Youssef En-Nesyri
A HERO: Youssef En-Nesyri (centre) celebrates after scoring Morocco’s winning goal against Portugal in the FIFA World Cup Qatar 2022 quarterfinal football match at the Al Thumama Stadium in Doha on December 10, 2022. Morocco became the first African nation to enter the last four. Image Credit: AP

“An African nation will win the World Cup before the year 2000,” Pele predicted in 1977. When that didn’t happen, the world’s greatest footballer extended his prediction to 2010. Well, that too didn’t become a reality. Twelve years later, Morocco have raised visions of bringing the Brazilian’s words to fruition by storming into the semifinals of the Qatar World Cup.

No African nation have reached the semifinals of the FIFA World Cup. The previous best was a quarterfinal finish. Cameroon (1990), Senegal (2002) and Ghana (2010) have been there, but not beyond. That makes Morocco’s feat truly historic. It’s a feat that united the world.

Football unites people. It brings immense joy to billions, which is why it’s called O Jogo Bonito (The Beautiful Game, in Portuguese language). Morroco is an Arab country. A North African country that brought cheer to Arabs and Asians. It’s a Muslim-majority country, which is why the Islamic world is applauding. In short, the Atlas Lions have united Africa, Asia and the Islamic world. That’s the beauty of football. Perhaps the only sport that brings together so many people.

Morocco’s march into the last four has been a fairytale. Who would have thought a nation ranked No. 22 in the world would upstage their famed rivals? Nobody gave them a chance to progress from Group F, where Belgium (World No. 2 team) and Croatia (Rank 16) were the heavyweights. Wins against Belgium and Canada fetched them a spot in the quarterfinals, where they stunned Spain on penalties. More convincing was their ouster of Portugal, ranked ninth.

Morocco Ronaldo
AGONY AND ECSTASY: Portugal’s Cristiano Ronaldo looks dejected as Morocco players celebrate their win in the FIFA World Cup Qatar 2022 quarterfinal football match at the Al Thumama Stadium in Doha on December 10, 2022. Portugal were eliminated from as Morocco progressed to the semi finals Image Credit: Reuters

Youssef En-Nesyri: Birth of a hero

Youssef En-Nesyri struck the winner and became a Morrocan hero. An Arab hero. An African hero. He climbed high into the Doha night sky to nod home the goal that sunk Portugal. Cristiano Ronaldo, Portugal’s talisman and one of the football greats, broke down and slinked to the dressing room without congratulating the Morrocan players. The loss did hurt. It was beyond belief.

Belief is what spurred the Moroccans. They believed in themselves. And why not? They have forged their skills in the fire of European competitions. Hakim Ziyech turns out for Chelsea, and Nayef Aguerd dons the West Ham colours in the English Premier League. In Spain’s La Liga, Yassine Bounou guards the Sevilla goal while En-Nesyri hunts goals. Noussair Mazraoui mans the Bayern Munich defence in the German Bundesliga, and Achraf Hakimi does the same for Paris Saint-Germain in the French Ligue 1. Sofyan Amrabat plies his trade for Fiorentina in Italy’s Serie A.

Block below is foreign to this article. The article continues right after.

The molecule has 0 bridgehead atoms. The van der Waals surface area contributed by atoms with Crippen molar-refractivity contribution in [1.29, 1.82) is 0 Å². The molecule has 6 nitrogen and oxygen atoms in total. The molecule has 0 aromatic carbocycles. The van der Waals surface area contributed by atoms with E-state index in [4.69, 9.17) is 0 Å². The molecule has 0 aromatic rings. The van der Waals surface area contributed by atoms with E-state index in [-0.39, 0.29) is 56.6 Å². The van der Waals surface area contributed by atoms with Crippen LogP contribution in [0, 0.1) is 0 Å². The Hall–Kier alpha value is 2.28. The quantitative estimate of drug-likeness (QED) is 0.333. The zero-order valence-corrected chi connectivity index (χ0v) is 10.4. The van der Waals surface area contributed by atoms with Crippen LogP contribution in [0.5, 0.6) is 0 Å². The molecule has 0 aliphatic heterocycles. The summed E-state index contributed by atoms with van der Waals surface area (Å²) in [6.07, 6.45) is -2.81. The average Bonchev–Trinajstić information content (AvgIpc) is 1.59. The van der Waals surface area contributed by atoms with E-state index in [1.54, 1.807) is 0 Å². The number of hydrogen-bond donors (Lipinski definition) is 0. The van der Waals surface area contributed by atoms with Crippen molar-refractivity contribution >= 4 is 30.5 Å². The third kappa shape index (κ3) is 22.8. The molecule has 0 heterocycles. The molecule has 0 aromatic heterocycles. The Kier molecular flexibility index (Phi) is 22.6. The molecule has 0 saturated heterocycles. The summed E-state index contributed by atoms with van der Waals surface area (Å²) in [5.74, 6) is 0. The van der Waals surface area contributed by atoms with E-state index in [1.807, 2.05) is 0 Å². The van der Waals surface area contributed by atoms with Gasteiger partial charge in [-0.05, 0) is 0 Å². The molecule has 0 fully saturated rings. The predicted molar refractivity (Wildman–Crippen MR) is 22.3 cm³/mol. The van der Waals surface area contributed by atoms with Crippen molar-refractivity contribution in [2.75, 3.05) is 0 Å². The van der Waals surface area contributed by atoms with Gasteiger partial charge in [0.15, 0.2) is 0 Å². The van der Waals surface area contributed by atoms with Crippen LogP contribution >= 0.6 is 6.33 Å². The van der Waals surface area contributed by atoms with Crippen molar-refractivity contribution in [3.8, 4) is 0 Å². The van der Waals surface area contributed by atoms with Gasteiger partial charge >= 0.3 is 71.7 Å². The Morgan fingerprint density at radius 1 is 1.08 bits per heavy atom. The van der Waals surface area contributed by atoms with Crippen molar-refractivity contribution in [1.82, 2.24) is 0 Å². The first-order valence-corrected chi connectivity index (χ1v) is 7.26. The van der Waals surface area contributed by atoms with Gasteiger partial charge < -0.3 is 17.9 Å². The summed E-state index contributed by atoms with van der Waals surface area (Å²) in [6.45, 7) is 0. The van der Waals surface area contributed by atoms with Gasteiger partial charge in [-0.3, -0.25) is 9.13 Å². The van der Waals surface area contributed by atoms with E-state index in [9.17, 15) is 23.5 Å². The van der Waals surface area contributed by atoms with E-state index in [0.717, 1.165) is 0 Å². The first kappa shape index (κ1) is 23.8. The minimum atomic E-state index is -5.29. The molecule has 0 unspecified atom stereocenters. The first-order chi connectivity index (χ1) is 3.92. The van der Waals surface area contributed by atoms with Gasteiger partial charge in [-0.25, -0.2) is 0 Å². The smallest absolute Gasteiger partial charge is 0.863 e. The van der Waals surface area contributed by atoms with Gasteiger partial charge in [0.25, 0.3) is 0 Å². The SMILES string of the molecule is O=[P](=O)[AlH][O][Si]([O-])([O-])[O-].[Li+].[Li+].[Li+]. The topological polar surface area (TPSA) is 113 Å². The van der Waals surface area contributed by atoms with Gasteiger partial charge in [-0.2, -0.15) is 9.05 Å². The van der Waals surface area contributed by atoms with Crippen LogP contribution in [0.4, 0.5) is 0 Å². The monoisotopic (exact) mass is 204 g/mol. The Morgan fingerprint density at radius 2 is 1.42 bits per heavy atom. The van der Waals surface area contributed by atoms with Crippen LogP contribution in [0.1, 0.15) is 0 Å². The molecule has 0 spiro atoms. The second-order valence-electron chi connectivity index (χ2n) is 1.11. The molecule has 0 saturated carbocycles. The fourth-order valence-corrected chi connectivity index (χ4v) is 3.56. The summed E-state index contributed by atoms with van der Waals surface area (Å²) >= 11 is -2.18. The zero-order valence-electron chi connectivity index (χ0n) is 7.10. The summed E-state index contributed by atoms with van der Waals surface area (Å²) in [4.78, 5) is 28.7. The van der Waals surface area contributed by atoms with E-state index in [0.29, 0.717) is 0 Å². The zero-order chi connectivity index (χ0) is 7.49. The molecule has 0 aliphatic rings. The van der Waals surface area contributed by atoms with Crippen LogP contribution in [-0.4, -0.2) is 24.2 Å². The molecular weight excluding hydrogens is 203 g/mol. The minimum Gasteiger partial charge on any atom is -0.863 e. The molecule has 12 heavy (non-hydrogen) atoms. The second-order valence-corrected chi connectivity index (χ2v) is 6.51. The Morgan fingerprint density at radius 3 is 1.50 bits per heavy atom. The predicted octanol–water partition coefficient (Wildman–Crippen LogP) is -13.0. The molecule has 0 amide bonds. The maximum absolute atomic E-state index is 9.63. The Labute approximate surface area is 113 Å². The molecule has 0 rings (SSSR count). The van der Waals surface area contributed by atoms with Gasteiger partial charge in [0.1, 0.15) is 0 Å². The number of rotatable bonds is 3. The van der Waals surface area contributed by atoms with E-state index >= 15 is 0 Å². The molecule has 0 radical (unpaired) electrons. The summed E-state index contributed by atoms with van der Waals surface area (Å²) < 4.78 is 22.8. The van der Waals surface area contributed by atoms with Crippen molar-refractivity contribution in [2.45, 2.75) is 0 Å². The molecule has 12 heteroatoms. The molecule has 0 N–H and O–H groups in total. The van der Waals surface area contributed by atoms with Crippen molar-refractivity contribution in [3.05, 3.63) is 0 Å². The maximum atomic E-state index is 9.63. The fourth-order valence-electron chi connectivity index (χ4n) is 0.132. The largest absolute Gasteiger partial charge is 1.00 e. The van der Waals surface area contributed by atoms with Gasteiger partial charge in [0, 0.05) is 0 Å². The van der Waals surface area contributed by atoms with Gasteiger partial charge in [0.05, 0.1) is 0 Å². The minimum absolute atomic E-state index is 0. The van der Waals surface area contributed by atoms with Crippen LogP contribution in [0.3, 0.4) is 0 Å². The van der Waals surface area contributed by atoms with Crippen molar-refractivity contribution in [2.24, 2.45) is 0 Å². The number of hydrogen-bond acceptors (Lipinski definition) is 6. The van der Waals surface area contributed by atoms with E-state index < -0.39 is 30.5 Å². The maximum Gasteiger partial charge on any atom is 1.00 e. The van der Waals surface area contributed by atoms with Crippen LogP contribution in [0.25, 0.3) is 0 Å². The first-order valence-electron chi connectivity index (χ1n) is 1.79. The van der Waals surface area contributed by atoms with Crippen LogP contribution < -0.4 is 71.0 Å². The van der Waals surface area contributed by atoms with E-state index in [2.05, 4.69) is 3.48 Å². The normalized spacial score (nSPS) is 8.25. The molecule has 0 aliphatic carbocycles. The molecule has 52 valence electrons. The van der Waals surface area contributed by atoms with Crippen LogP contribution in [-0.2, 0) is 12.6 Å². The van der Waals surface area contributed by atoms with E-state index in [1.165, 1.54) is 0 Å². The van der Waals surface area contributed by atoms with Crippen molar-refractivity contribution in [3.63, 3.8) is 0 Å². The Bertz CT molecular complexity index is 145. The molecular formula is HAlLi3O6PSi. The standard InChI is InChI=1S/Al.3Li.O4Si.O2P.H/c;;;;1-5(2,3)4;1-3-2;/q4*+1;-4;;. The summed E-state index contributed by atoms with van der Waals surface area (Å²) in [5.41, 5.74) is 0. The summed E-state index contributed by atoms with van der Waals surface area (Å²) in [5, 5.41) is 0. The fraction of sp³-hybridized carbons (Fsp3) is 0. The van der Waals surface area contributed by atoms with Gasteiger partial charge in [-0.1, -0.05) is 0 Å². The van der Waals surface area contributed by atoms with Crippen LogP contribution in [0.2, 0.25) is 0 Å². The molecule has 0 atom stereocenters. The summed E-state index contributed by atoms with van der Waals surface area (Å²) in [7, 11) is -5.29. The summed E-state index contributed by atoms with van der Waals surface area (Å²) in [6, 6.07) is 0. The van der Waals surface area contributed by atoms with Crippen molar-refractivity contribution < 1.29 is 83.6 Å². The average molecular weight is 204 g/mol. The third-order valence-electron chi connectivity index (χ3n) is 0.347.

The power of dreams

They brought the experience of top-flight football to Qatar, and the Moroccans dared to dream of a World Cup win. In Walid Regragui, they found a coach who put wings to their dream. The Morrocan people tapped into the dream. Arabs and Africans too. The world too. That’s the power of dreams.

The Qatar World Cup song Dreamers could well have been the anthem of the Atlas Lions. Here’s how it goes:

Look who we are, we are the dreamers

We make it happen, ’cause we believe it

Look who we are, we are the dreamers

We make it happen, ’cause we can see it

Morocco fans
PURE JOY: Morocco fans at Doha’s Souq Waqif celebrate after their country’s win gainst Portugal in the FIFA World Cup Qatar 2022 quarterfinal football match at the Al Thumama Stadium in Doha on December 10, 2022. The win set of a wave of celebrations among Arabs and Africans. Image Credit: AFP

This is the time for Africa

Fittingly, the song features an Arab and an Asian: Fahad Al Kubaisi of Qatar and BTS’s Jung Kook of South Korea (Incidentally, South Korea figured in the 2002 World Cup semifinals, the best showing by an Asian country). Morocco must be inspired every time Dreamers rings out in the Qatari stadiums. And the World Cup is indeed the stuff of dreams. Morocco are dreaming. Africa too. Their time has come.

Colombian singer Shakira said it best in the lyrics of Waka, Waka — the official song of the 2010 World Cup in South Africa.

This time for Africa …

Your time to shine, don’t wait in line …

People are raising their expectations …

Go on and feed them, this is your moment, no hesitations …

Today’s your day, I feel it …

This time for Africa

Pele’s words ring true now. This is the time for Africa.